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ArtI.S9.C3.3.1 Overview of Ex Post Facto Laws

Article I, Section 9, Clause 3:

No Bill of Attainder or ex post facto Law shall be passed.

Separate provisions of the Constitution ban enactment of ex post facto laws by the Federal Government and the states, respectively.1 The Supreme Court has cited cases interpreting the federal Ex Post Facto Clause in challenges under the state clause, and vice versa, implying that the two clauses have the same scope.2 The Court has construed both clauses to ban legislatures from enacting laws that impose criminal liability or increase criminal punishment retroactively.3 The constitutional prohibitions of ex post facto laws are closely related to the prohibitions of bills of attainder—legislative actions that determine guilt or impose criminal punishment on specific persons or groups without a judicial trial.4 In some cases, the Court has held that a single legislative action may violate both the ex post facto and bill of attainder prohibitions.5

Some ex post facto cases involve facial challenges—claims that the challenged laws are invalid in all circumstances.6 Many, however, involve claims that the Ex Post Facto Clauses bar applying laws to specific offenses that were committed before the laws’ enactment.7 The Supreme Court has denied ex post facto claims when it has found that a law is not ex post facto as applied to the challenger, even when the law might be ex post facto as applied to others not before the Court.8

The Supreme Court has held that the constitutional prohibitions on ex post facto laws do not apply to crimes committed outside the jurisdiction of the United States against the laws of a foreign country.9

U.S. Const. art. I, § 9, cl. 3; art. I, § 10, cl. 1. While there are two Ex Post Facto Clauses, only one of the two can apply to any given piece of legislation. Courts and commentators at times distinguish between the federal Ex Post Facto Clause and the state Ex Post Facto Clause, but also sometimes use the singular “Ex Post Facto Clause” without explicitly distinguishing between the two. E.g., Dorsey v. United. States 567 U.S. 260, 275 (2012) ( “Although the Constitution’s Ex Post Facto Clause, Art. I, § 9, cl. 3, prohibits applying a new Act’s higher penalties to pre-Act conduct, it does not prohibit applying lower penalties.” ). back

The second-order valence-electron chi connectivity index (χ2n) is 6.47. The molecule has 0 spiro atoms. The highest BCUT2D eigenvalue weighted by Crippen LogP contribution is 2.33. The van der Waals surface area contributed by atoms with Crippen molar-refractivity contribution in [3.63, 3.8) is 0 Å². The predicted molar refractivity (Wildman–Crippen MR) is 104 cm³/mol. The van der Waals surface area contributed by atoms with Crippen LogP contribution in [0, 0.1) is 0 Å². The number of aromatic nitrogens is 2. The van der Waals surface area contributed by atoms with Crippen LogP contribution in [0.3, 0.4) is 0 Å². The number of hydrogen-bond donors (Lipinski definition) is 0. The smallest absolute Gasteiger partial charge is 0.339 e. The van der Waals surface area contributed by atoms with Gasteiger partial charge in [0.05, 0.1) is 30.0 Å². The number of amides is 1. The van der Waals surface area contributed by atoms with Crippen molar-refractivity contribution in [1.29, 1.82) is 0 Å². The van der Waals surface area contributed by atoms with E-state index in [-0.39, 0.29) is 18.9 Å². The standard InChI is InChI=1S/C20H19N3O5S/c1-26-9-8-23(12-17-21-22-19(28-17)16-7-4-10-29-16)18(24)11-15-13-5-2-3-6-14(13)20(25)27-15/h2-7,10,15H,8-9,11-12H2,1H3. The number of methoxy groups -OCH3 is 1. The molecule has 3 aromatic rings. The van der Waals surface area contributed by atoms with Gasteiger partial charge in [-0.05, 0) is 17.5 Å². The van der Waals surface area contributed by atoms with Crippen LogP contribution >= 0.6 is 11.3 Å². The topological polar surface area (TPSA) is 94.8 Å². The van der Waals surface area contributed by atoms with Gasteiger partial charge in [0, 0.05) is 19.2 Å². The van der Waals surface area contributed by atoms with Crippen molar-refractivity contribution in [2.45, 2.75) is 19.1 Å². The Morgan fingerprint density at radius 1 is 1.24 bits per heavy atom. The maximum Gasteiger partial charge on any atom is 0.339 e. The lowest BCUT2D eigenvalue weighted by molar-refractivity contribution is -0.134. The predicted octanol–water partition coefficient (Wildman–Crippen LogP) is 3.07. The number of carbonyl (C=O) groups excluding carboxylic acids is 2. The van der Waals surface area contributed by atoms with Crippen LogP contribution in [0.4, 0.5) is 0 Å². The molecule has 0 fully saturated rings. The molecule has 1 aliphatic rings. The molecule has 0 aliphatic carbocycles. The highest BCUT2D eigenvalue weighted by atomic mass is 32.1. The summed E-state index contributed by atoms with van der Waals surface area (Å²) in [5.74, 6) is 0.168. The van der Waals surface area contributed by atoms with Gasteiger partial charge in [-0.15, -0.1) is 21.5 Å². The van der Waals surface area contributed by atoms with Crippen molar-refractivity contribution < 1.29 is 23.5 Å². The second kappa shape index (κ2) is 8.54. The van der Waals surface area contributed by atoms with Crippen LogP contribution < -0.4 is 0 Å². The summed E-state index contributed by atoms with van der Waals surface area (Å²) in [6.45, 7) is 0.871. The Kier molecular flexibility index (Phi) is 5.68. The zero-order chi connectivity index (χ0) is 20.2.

See, e.g., Peugh v. United States, 569 U.S. 530, 532–33 (2013) (case construing federal clause citing case construing state clause); Reetz v. Michigan, 188 U.S. 505, 510 (1903) (case construing state clause citing case construing federal clause). back
See, e.g., Calder, 3 U.S. at 389; Peugh, 569 U.S. at 532–33; Baltimore and Susquehanna R.R. v. Nesbit, 51 U.S. 395, 401 (1850) (a state can enact a retroactive law that is not punitive and does not impair the obligation of contracts). See also Fletcher v. Peck, 10 U.S. 87, 138 (1810) ( “An ex post facto law is one which renders an act punishable in a manner in which it was not punishable when it was committed.” ); Locke v. New Orleans, 71 U.S. 172, 173 (1867); Orr v. Gilman, 183 U.S. 278, 285 (1902). back
E.g., Nixon v. Adm’r of Gen. Servs., 433 U.S. 425, 537–38 (1977). back
E.g., Cummings v. Missouri, 71 U.S. 277 (1866); Ex parte Garland, 71 U.S. 333 (1866). back
See, e.g., Garland, 71 U.S. at 382; cf. Jaehne v. New York, 128 U.S. 189, 194 (1888) (challenger argued that a law was facially invalid because it could be ex post facto in some cases). back
See, e.g., Lindsey v. Washington, 301 U.S. 397, 398 (1937); Weaver v. Graham, 450 U.S. 24, 28–33 (1981). back
Jaehne, 128 U.S. at 194 (law that might be void as applied to pre-enactment offenses was not void as applied to post-enactment offenses); Bugajewitz v. Adams, 228 U.S. 585, 608–09 (1913). back
Neely v. Henkel, 180 U.S. 109, 123 (1901). back